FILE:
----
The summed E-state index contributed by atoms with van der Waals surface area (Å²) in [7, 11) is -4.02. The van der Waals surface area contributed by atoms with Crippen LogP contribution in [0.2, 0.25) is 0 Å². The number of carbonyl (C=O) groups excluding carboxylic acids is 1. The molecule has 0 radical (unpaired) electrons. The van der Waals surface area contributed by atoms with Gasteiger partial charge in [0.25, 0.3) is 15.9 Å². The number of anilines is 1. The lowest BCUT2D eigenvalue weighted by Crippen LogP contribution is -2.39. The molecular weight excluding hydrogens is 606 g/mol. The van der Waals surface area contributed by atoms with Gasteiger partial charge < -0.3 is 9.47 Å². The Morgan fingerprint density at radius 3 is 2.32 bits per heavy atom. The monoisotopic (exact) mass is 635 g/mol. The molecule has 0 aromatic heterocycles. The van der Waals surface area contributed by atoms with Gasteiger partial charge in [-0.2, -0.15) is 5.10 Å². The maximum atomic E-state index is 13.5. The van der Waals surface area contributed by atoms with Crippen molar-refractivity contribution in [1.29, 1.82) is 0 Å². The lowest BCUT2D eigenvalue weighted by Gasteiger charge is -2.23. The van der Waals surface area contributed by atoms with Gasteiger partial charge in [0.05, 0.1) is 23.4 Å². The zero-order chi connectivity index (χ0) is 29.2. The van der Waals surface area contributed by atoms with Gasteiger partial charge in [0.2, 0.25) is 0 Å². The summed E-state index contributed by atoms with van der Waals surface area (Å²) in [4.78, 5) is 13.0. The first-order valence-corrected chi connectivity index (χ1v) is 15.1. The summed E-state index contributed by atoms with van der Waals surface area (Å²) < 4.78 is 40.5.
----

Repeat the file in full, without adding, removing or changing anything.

The summed E-state index contributed by atoms with van der Waals surface area (Å²) in [7, 11) is -4.02. The van der Waals surface area contributed by atoms with Crippen LogP contribution in [0.2, 0.25) is 0 Å². The number of carbonyl (C=O) groups excluding carboxylic acids is 1. The molecule has 0 radical (unpaired) electrons. The van der Waals surface area contributed by atoms with Gasteiger partial charge in [0.25, 0.3) is 15.9 Å². The number of anilines is 1. The lowest BCUT2D eigenvalue weighted by Crippen LogP contribution is -2.39. The molecular weight excluding hydrogens is 606 g/mol. The van der Waals surface area contributed by atoms with Gasteiger partial charge < -0.3 is 9.47 Å². The Morgan fingerprint density at radius 3 is 2.32 bits per heavy atom. The monoisotopic (exact) mass is 635 g/mol. The molecule has 0 aromatic heterocycles. The van der Waals surface area contributed by atoms with Gasteiger partial charge in [-0.2, -0.15) is 5.10 Å². The maximum atomic E-state index is 13.5. The van der Waals surface area contributed by atoms with Crippen molar-refractivity contribution in [1.29, 1.82) is 0 Å². The lowest BCUT2D eigenvalue weighted by Gasteiger charge is -2.23. The van der Waals surface area contributed by atoms with Gasteiger partial charge in [0.05, 0.1) is 23.4 Å². The zero-order chi connectivity index (χ0) is 29.2. The van der Waals surface area contributed by atoms with Gasteiger partial charge in [0.2, 0.25) is 0 Å². The summed E-state index contributed by atoms with van der Waals surface area (Å²) in [4.78, 5) is 13.0. The first-order valence-corrected chi connectivity index (χ1v) is 15.1. The summed E-state index contributed by atoms with van der Waals surface area (Å²) < 4.78 is 40.5.